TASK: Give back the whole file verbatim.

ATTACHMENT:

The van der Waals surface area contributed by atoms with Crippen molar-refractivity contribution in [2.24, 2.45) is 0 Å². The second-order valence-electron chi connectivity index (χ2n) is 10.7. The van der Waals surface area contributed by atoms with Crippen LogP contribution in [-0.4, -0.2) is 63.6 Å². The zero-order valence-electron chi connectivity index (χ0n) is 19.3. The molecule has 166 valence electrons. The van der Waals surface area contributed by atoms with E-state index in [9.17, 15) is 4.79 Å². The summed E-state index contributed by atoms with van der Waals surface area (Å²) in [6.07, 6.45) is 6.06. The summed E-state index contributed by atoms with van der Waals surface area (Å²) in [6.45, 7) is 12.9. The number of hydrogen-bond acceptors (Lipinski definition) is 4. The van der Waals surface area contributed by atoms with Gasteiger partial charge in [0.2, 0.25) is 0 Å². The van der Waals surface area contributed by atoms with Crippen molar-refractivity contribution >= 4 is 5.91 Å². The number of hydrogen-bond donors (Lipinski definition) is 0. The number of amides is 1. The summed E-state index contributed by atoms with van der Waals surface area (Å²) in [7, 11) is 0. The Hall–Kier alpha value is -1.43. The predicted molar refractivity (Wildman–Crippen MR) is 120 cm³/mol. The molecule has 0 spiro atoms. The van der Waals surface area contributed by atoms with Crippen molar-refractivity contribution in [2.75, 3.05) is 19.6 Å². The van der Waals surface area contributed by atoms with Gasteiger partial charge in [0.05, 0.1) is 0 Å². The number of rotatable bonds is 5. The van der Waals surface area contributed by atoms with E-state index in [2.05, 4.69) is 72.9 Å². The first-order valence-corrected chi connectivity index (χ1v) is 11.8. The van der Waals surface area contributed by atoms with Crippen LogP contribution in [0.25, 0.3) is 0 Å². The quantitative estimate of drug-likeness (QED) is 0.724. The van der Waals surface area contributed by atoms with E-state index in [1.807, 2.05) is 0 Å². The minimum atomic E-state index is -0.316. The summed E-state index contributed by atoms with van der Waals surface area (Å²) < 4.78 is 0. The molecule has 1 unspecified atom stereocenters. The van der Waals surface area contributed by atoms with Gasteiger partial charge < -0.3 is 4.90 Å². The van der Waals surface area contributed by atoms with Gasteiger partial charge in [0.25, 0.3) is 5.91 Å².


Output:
The van der Waals surface area contributed by atoms with Crippen molar-refractivity contribution in [2.24, 2.45) is 0 Å². The second-order valence-electron chi connectivity index (χ2n) is 10.7. The van der Waals surface area contributed by atoms with Crippen LogP contribution in [-0.4, -0.2) is 63.6 Å². The zero-order valence-electron chi connectivity index (χ0n) is 19.3. The molecule has 166 valence electrons. The van der Waals surface area contributed by atoms with E-state index in [9.17, 15) is 4.79 Å². The summed E-state index contributed by atoms with van der Waals surface area (Å²) in [6.07, 6.45) is 6.06. The summed E-state index contributed by atoms with van der Waals surface area (Å²) in [6.45, 7) is 12.9. The number of hydrogen-bond acceptors (Lipinski definition) is 4. The van der Waals surface area contributed by atoms with Gasteiger partial charge in [0.2, 0.25) is 0 Å². The van der Waals surface area contributed by atoms with Crippen molar-refractivity contribution >= 4 is 5.91 Å². The number of hydrogen-bond donors (Lipinski definition) is 0. The number of amides is 1. The summed E-state index contributed by atoms with van der Waals surface area (Å²) in [7, 11) is 0. The Hall–Kier alpha value is -1.43. The predicted molar refractivity (Wildman–Crippen MR) is 120 cm³/mol. The molecule has 0 spiro atoms. The van der Waals surface area contributed by atoms with Crippen molar-refractivity contribution in [2.75, 3.05) is 19.6 Å². The van der Waals surface area contributed by atoms with Gasteiger partial charge in [0.05, 0.1) is 0 Å². The number of rotatable bonds is 5. The van der Waals surface area contributed by atoms with E-state index in [2.05, 4.69) is 72.9 Å². The first-order valence-corrected chi connectivity index (χ1v) is 11.8. The van der Waals surface area contributed by atoms with Crippen LogP contribution in [0.25, 0.3) is 0 Å². The quantitative estimate of drug-likeness (QED) is 0.724. The van der Waals surface area contributed by atoms with E-state index in [1.807, 2.05) is 0 Å². The minimum atomic E-state index is -0.316. The summed E-state index contributed by atoms with van der Waals surface area (Å²) < 4.78 is 0. The molecule has 1 unspecified atom stereocenters. The van der Waals surface area contributed by atoms with Gasteiger partial charge < -0.3 is 4.90 Å². The van der Waals surface area contributed by atoms with Gasteiger partial charge in [0.25, 0.3) is 5.91 Å².